WhatsApp connects approximately 2 billion users every day, but not everyone will have their messages delivered. Often, it is difficult to distinguish between being blocked and ignored because WhatsApp has purposefully made it hard to tell if you have been blocked for privacy protection. But there are some clever, subtle indications you have been blocked on WhatsApp – and Express.co.uk is here to explain them.
A early indication is to check the WhatsApp user in questions’ Last Seen status.
Users should first of all open a chat with the user.
At the very top of the chat window, underneath their name, there should be a message such as: “Last seen today at 3pm.”
If such a message is not visible, this could mean you have been blocked.
It is important to underline how WhatsApp has a setting to intentionally block such Last Seen status, meaning this is not definitive evidence for being blocked.
Check the WhatsApp blue ticks:
WhatsApp’s blue ticks are a method for revealing whether a message has received and read.
And the ticks are also a telltale clue revealing if you have been blocked.
One grey tick means the message has been sent, two grey ticks means the message has been received and two green ticks mean the message has been read.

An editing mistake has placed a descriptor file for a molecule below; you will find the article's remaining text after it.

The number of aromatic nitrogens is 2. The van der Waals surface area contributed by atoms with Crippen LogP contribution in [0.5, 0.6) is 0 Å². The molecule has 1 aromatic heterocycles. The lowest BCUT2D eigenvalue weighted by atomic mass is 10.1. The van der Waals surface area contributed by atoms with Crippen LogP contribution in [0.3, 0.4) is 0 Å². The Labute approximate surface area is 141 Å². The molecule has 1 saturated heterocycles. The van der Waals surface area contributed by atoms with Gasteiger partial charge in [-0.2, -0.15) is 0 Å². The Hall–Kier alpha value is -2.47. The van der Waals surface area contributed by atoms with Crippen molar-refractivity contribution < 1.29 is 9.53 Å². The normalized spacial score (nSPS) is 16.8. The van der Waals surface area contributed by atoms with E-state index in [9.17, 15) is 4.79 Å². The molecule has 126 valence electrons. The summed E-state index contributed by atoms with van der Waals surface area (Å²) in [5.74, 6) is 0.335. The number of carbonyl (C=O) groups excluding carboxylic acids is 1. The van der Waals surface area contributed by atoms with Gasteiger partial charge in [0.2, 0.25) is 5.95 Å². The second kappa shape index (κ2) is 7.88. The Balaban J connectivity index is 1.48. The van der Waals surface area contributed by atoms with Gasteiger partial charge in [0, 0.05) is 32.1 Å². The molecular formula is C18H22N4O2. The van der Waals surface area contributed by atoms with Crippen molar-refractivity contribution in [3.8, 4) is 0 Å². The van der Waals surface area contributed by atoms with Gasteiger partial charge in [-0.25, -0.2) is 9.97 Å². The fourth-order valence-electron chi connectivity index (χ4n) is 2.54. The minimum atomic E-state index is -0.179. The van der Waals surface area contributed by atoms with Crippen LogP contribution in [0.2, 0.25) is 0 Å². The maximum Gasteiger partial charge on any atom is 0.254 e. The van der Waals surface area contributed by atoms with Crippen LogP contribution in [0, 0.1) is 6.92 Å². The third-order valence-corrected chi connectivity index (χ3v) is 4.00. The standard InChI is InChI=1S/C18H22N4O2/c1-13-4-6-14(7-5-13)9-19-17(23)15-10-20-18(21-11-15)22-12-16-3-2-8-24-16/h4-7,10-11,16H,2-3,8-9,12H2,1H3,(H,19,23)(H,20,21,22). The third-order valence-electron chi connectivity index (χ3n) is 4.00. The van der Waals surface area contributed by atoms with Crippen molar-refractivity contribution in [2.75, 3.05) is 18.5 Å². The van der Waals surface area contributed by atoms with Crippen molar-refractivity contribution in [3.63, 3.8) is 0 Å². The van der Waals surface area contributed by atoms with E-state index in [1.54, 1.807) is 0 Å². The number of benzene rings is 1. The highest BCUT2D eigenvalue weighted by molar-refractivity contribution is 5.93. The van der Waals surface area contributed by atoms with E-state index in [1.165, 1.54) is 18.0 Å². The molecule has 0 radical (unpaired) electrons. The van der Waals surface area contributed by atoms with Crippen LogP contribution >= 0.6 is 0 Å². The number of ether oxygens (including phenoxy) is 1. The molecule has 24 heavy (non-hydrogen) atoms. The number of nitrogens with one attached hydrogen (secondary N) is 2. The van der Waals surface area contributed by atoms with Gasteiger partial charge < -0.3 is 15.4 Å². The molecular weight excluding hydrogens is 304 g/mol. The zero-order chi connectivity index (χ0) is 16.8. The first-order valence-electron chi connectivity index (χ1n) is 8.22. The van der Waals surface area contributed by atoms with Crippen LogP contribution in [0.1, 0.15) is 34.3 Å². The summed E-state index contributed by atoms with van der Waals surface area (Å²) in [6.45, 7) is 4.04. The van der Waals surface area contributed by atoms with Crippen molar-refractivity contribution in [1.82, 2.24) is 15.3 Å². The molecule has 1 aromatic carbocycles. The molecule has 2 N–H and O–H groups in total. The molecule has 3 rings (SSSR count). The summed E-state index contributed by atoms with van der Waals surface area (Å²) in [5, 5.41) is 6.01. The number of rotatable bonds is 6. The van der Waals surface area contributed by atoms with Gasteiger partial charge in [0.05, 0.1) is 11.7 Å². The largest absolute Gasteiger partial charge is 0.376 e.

Users who have been blocked on WhatsApp will only ever see one grey tick.
The is because, while a message may have been sent, WhatsApp will not deliver it to the contact.
Although on its own, this might mean that the user has lost their phone or can’t connect to the Internet.
But in tandem with the first method, it also suggests you have probably been blocked.
No change to a WhatsApp profile:
If someone has blocked you on WhatsApp, the user’s profile will not be updated on your phone.
This means any update to a profile picture will not be visible.
In isolation, an unchanged profile picture is not amazing evidence of being blocked, as many people do not update their profile picture.
But when combined with the previous two steps, it can be decisive.
Call the user on WhatsApp:
Start by finding the user in your list of contacts and attempt to voice call them.
If the call has gone through, it means you have not been blocked.
But if it not connecting, it either means the user lacks Wi-Fi or enough mobile data to be able to receive the call – or you have been blocked.
However, this is again only circumstantial evidence, meaning one final step is needed for confirming your suspicions.
The group test:
Start by creating a new chat and adding a couple of friends to it.
Now users should attempt to add the suspected contact.
If you can add them to the group then, regardless of other steps, you have not been blocked.
If you get an error message saying that you don’t have the authorisation to add them, it means you have been blocked.
Although this may be due to a malfunction, if you can add other people while at the same time not being able to see whether the suspected blocker is online or be able to call or message them, then it is almost certainly a sign you have been blocked.
Written by David Minister
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